Such a liturgy manifests the diversity of gifts within the entire Body of Christ. It is not centered on the priest but the priest stands in the place of Christ at the heart of the community. Such a liturgy invites people to a “full, active, and conscious” participation in the liturgy because they are called to a full, active, and conscious participation in the proclamation of the Kingdom of God—again, that Kingdom in which each of God’s children will be given the fulfillment that his or her Heavenly Father has created them for.
I’m sorry, but the old rite is the glorification of the priest. O sure, apart from the sermon, he doesn’t get to do the insufferable monologue that some priests do at various points of the Mass but in the old rite the whole ritual is designed to focus on him as he whispers “the magic words” that only he can say and for which we depend on him to be our mediator and intercessor. He and he alone represents Christ, stripping the other members of the Body of their baptismal identity. He has his little tri-cornered hat with a pom-pom and his lace petticoat beneath the gorgeously brocaded gown and the spotlight never leaves him. Give me the naked Christ. Let me see Christ in the least of his sisters and brothers. Let me see him in the lonely, in the frightened, in the helpless and the hopeless. And let me see a priest who recognizes Christ not in the splendidly robed caricature of a man but in the least of the brothers and sisters.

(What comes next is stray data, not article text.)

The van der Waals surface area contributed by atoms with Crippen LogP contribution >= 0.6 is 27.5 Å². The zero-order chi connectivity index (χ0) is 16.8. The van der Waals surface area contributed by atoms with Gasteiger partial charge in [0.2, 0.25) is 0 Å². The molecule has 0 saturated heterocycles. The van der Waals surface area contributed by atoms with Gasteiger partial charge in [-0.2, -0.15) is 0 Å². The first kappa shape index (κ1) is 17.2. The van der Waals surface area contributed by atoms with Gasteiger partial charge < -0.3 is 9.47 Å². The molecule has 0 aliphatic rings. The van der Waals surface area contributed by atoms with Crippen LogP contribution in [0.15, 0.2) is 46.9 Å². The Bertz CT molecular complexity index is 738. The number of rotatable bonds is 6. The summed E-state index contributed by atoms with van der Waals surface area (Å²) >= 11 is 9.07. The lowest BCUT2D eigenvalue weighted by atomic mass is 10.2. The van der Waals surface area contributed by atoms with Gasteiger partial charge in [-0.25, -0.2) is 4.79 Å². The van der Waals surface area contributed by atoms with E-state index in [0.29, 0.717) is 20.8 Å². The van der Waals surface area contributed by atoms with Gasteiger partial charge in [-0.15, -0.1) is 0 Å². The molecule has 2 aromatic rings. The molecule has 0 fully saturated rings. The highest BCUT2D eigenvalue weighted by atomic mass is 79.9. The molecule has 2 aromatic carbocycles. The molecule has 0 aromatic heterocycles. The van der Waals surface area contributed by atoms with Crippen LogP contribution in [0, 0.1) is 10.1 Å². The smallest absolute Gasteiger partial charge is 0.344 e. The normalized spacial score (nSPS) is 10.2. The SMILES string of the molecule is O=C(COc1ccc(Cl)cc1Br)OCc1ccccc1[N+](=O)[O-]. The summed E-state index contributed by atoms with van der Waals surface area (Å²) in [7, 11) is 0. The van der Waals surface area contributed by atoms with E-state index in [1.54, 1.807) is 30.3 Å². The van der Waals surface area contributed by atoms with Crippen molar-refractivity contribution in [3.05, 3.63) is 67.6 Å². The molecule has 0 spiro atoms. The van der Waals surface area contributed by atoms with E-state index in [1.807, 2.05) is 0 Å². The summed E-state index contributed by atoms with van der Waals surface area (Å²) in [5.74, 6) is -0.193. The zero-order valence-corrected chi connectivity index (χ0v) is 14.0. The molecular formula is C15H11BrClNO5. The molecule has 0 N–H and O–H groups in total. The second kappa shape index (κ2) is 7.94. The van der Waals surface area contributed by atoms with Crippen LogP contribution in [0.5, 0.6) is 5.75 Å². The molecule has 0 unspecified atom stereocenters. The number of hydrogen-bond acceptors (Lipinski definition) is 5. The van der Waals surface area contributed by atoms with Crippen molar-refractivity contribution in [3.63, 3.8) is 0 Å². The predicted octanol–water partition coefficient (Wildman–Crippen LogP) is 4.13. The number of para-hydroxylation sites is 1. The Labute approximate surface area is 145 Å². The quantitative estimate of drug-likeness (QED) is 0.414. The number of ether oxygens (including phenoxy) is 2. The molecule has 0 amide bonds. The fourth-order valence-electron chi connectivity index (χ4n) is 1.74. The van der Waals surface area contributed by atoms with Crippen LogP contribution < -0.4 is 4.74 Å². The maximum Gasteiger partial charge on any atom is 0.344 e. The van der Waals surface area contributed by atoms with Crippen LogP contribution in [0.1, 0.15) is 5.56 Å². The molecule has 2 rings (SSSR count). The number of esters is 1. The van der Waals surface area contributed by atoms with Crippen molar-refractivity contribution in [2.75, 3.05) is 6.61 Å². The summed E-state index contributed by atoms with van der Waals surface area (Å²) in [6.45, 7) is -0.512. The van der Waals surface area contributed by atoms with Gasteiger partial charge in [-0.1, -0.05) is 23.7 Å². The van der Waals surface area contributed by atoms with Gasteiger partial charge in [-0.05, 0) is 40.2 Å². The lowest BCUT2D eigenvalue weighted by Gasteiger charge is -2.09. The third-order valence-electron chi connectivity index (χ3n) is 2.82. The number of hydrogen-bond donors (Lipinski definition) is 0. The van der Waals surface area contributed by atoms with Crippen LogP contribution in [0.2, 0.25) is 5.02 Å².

I must say that I am spoiled as over the years I have generally been able to attend the conventual Mass of a monastic community where I have seen the Novus Ordo done in a magnificent simplicity. The church is severely plain with no distraction but great beauty in the arrangement of space and light with a great sense of proportion. The vesture is simple and masculine. The music, for the most part contemporary and in English or Spanish, is deeply throated and rich. There is no sense of fuss or hurry and while every rubric is followed, it is done so with an economy and a sense of grace. The liturgy is an experience that is both deeply contemplative and communal. And I am well aware that few parishes achieve this type of liturgical prayer—but it is within their reach. And it avoids the buffoonery of baroque revival in a world that has moved beyond royal courts of a vanished monarchial Europe.
Cardinal Dulles wrote that the first thousand years of the papacy were a time of evangelization; the second were a time of power; the third millennium will be a time of service. I think what he wrote pertains not to the papacy alone but to the entire Church. I think we are reawakening to the mission which Christ has entrusted to his Church. The triumphalism of monarchy does not speak to that mission, and we need a liturgy that does. We need to be a servant Church and we need a liturgy that reflects our mission to be servants, not masters. That is the Church I believe is the Church of Jesus Christ.